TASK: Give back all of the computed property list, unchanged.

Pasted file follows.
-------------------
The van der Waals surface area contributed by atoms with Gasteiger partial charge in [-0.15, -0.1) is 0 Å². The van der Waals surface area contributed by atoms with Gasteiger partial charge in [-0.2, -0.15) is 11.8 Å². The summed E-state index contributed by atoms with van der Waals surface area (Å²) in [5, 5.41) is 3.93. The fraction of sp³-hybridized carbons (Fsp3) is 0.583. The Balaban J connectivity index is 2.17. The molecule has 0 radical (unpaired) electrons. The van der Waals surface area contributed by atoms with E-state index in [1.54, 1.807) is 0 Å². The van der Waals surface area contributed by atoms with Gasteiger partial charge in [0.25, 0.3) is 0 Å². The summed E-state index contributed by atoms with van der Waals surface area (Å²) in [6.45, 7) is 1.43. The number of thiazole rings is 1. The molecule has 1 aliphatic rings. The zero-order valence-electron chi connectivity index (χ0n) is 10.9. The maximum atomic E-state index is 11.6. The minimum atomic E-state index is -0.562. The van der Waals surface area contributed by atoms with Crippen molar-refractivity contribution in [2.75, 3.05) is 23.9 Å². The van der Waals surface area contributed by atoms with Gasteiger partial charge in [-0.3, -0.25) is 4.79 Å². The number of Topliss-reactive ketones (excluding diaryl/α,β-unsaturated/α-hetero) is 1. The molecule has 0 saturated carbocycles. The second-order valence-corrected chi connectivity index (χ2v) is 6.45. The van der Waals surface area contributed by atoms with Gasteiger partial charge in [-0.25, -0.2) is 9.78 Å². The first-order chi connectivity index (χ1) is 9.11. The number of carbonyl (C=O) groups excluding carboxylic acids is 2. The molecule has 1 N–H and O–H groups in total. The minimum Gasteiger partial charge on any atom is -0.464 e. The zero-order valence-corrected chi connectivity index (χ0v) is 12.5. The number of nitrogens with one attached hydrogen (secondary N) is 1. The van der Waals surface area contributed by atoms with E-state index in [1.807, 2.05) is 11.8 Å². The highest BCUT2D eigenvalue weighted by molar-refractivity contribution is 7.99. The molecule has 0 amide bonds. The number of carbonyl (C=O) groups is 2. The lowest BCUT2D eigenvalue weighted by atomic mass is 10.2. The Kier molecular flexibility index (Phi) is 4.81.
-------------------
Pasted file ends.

The van der Waals surface area contributed by atoms with Gasteiger partial charge in [-0.15, -0.1) is 0 Å². The van der Waals surface area contributed by atoms with Gasteiger partial charge in [-0.2, -0.15) is 11.8 Å². The summed E-state index contributed by atoms with van der Waals surface area (Å²) in [5, 5.41) is 3.93. The fraction of sp³-hybridized carbons (Fsp3) is 0.583. The Balaban J connectivity index is 2.17. The molecule has 0 radical (unpaired) electrons. The van der Waals surface area contributed by atoms with E-state index in [1.54, 1.807) is 0 Å². The van der Waals surface area contributed by atoms with Gasteiger partial charge in [0.25, 0.3) is 0 Å². The summed E-state index contributed by atoms with van der Waals surface area (Å²) in [6.45, 7) is 1.43. The number of thiazole rings is 1. The molecule has 1 aliphatic rings. The zero-order valence-electron chi connectivity index (χ0n) is 10.9. The maximum atomic E-state index is 11.6. The minimum atomic E-state index is -0.562. The van der Waals surface area contributed by atoms with Crippen molar-refractivity contribution in [2.75, 3.05) is 23.9 Å². The van der Waals surface area contributed by atoms with Gasteiger partial charge in [-0.3, -0.25) is 4.79 Å². The number of Topliss-reactive ketones (excluding diaryl/α,β-unsaturated/α-hetero) is 1. The molecule has 0 saturated carbocycles. The second-order valence-corrected chi connectivity index (χ2v) is 6.45. The van der Waals surface area contributed by atoms with Gasteiger partial charge in [-0.25, -0.2) is 9.78 Å². The first-order chi connectivity index (χ1) is 9.11. The number of carbonyl (C=O) groups excluding carboxylic acids is 2. The molecule has 1 N–H and O–H groups in total. The minimum Gasteiger partial charge on any atom is -0.464 e. The zero-order valence-corrected chi connectivity index (χ0v) is 12.5. The number of nitrogens with one attached hydrogen (secondary N) is 1. The van der Waals surface area contributed by atoms with E-state index in [1.807, 2.05) is 11.8 Å². The highest BCUT2D eigenvalue weighted by molar-refractivity contribution is 7.99. The molecule has 0 amide bonds. The number of carbonyl (C=O) groups is 2. The lowest BCUT2D eigenvalue weighted by atomic mass is 10.2. The Kier molecular flexibility index (Phi) is 4.81.